When things became quiet, I contented myself by driving old nails into a log or maybe Grandad would seize the moment to sharpen hooks or shears. As showers of sparks rained down from his grindstone I'd be poised with my magnet, knowing I could make the filings dance and stand on end when the job was done.

No permanent damage done to my curly locks

Out of all the regulars I had my favourites; Bill Burrows, for instance. There was a big man with a beer-barrel body who, after succumbing to Grandad's scissors, would immediately try his great brown trilby on for size. After the usual, "That's a better fit, Jim'' he'd take out his snuff box. Where most men would merely take a pinch, Bill Burrows tipped a mole-hill of powder on to the back of his thick wrist and sniffed the entire lot up in one go. A minute or so later he'd sneeze into his red and white spotted handkerchief with the force of a hurricane. A broad smile followed, and with an expression of relief on his shining, red face, he'd sit astride his ancient creaking bicycle and wobble homeward.

Old Charlie Page, was a hard working farmer, but his overgrown white moustache and frail, steel-rimmed spectacles somehow made him seem more suited to the part of a telegraph operator in the wild west.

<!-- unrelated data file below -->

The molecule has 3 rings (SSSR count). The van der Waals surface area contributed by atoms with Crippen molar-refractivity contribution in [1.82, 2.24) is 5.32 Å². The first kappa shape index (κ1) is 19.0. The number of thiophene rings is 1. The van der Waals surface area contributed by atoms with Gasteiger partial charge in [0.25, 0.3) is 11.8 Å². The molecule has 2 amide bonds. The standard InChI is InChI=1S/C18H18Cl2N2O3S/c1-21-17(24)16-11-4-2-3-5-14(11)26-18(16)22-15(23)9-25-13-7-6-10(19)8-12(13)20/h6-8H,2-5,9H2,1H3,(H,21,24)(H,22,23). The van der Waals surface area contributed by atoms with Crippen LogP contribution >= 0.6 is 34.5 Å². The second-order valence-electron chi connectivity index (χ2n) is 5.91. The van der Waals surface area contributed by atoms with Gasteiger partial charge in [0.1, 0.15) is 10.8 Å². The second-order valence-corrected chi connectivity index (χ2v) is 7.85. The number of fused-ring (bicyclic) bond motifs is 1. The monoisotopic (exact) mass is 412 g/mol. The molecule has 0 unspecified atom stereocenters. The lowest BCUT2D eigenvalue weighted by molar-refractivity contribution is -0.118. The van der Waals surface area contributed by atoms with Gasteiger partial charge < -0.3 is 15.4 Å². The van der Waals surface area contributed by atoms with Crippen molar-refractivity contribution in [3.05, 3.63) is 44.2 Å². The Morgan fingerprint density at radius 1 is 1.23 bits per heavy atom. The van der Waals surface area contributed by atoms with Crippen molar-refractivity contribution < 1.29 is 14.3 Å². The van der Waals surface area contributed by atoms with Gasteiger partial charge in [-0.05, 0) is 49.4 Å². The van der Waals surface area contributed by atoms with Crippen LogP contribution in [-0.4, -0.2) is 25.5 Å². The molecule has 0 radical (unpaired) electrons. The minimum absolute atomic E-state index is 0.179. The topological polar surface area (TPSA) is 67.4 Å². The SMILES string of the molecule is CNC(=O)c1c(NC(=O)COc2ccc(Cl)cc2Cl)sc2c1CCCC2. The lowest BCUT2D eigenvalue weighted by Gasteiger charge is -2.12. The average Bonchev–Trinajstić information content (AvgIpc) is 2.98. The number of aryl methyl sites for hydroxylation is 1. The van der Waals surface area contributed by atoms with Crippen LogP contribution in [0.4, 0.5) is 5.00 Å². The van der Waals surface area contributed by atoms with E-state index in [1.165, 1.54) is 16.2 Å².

Echoes of Alf Churcher's squeaky laugh, and the grace of Fred Gray's laconic smile. These characters, all trussed up with sturdy braces and leather belts strong enough to hold a shire-horse, coloured my early years with their wonderful yarns.

What would they have made of today's barbers? Well perhaps an old farmer of the Carpenter family summed it up on the day when Charlie Randall brought his long haired, teenage son along for a trim. While Grandad stood looking bemused, having never been confronted with such a mop before, old man Carpenter removed his long dead and crusty pipe from between his lips, adjusted his battered hat and suggested quietly, "Bess thing t' do there Jim, is sling 'alf a gallon o' parfeen on, an' set light to it ."

© 2009, copyright Martin T. Hodges